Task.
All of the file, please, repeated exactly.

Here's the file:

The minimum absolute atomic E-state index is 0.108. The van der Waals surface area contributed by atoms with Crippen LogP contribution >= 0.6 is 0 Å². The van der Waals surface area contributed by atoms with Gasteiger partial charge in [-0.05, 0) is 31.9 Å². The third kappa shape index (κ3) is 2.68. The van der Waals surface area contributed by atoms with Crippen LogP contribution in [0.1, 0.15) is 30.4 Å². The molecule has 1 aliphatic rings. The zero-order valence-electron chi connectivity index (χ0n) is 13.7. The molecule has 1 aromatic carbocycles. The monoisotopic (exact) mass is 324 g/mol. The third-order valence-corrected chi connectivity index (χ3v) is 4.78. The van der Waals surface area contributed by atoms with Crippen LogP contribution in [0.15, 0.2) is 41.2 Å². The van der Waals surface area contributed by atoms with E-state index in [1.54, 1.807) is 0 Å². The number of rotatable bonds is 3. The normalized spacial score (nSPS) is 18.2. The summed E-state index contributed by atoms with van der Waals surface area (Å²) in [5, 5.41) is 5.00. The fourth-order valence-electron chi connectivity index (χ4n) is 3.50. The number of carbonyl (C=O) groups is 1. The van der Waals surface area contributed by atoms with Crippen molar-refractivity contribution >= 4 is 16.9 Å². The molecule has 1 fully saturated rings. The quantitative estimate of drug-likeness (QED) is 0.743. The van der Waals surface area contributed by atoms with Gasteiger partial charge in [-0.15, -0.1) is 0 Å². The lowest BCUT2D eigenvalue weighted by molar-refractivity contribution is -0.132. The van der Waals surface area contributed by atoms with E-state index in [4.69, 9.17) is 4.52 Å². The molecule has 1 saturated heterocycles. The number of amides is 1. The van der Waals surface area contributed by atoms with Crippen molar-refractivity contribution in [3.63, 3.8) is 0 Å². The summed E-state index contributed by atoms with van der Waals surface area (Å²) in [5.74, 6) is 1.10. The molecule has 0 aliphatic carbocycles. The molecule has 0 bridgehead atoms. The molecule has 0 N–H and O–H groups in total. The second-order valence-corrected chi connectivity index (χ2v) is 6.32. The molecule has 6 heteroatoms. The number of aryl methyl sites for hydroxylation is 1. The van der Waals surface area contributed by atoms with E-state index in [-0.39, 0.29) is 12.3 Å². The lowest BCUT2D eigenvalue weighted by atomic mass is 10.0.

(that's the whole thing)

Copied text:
The minimum absolute atomic E-state index is 0.108. The van der Waals surface area contributed by atoms with Crippen LogP contribution >= 0.6 is 0 Å². The van der Waals surface area contributed by atoms with Gasteiger partial charge in [-0.05, 0) is 31.9 Å². The third kappa shape index (κ3) is 2.68. The van der Waals surface area contributed by atoms with Crippen LogP contribution in [0.1, 0.15) is 30.4 Å². The molecule has 1 aliphatic rings. The zero-order valence-electron chi connectivity index (χ0n) is 13.7. The molecule has 1 aromatic carbocycles. The monoisotopic (exact) mass is 324 g/mol. The third-order valence-corrected chi connectivity index (χ3v) is 4.78. The van der Waals surface area contributed by atoms with Crippen LogP contribution in [0.15, 0.2) is 41.2 Å². The van der Waals surface area contributed by atoms with E-state index in [1.54, 1.807) is 0 Å². The number of rotatable bonds is 3. The normalized spacial score (nSPS) is 18.2. The summed E-state index contributed by atoms with van der Waals surface area (Å²) in [5, 5.41) is 5.00. The fourth-order valence-electron chi connectivity index (χ4n) is 3.50. The number of carbonyl (C=O) groups is 1. The van der Waals surface area contributed by atoms with Crippen molar-refractivity contribution >= 4 is 16.9 Å². The molecule has 1 fully saturated rings. The quantitative estimate of drug-likeness (QED) is 0.743. The van der Waals surface area contributed by atoms with Gasteiger partial charge in [-0.15, -0.1) is 0 Å². The lowest BCUT2D eigenvalue weighted by molar-refractivity contribution is -0.132. The van der Waals surface area contributed by atoms with E-state index in [4.69, 9.17) is 4.52 Å². The molecule has 1 saturated heterocycles. The number of amides is 1. The van der Waals surface area contributed by atoms with Crippen molar-refractivity contribution in [3.63, 3.8) is 0 Å². The summed E-state index contributed by atoms with van der Waals surface area (Å²) in [5.74, 6) is 1.10. The molecule has 0 aliphatic carbocycles. The molecule has 0 bridgehead atoms. The molecule has 0 N–H and O–H groups in total. The second-order valence-corrected chi connectivity index (χ2v) is 6.32. The molecule has 6 heteroatoms. The number of aryl methyl sites for hydroxylation is 1. The van der Waals surface area contributed by atoms with E-state index in [-0.39, 0.29) is 12.3 Å². The lowest BCUT2D eigenvalue weighted by atomic mass is 10.0.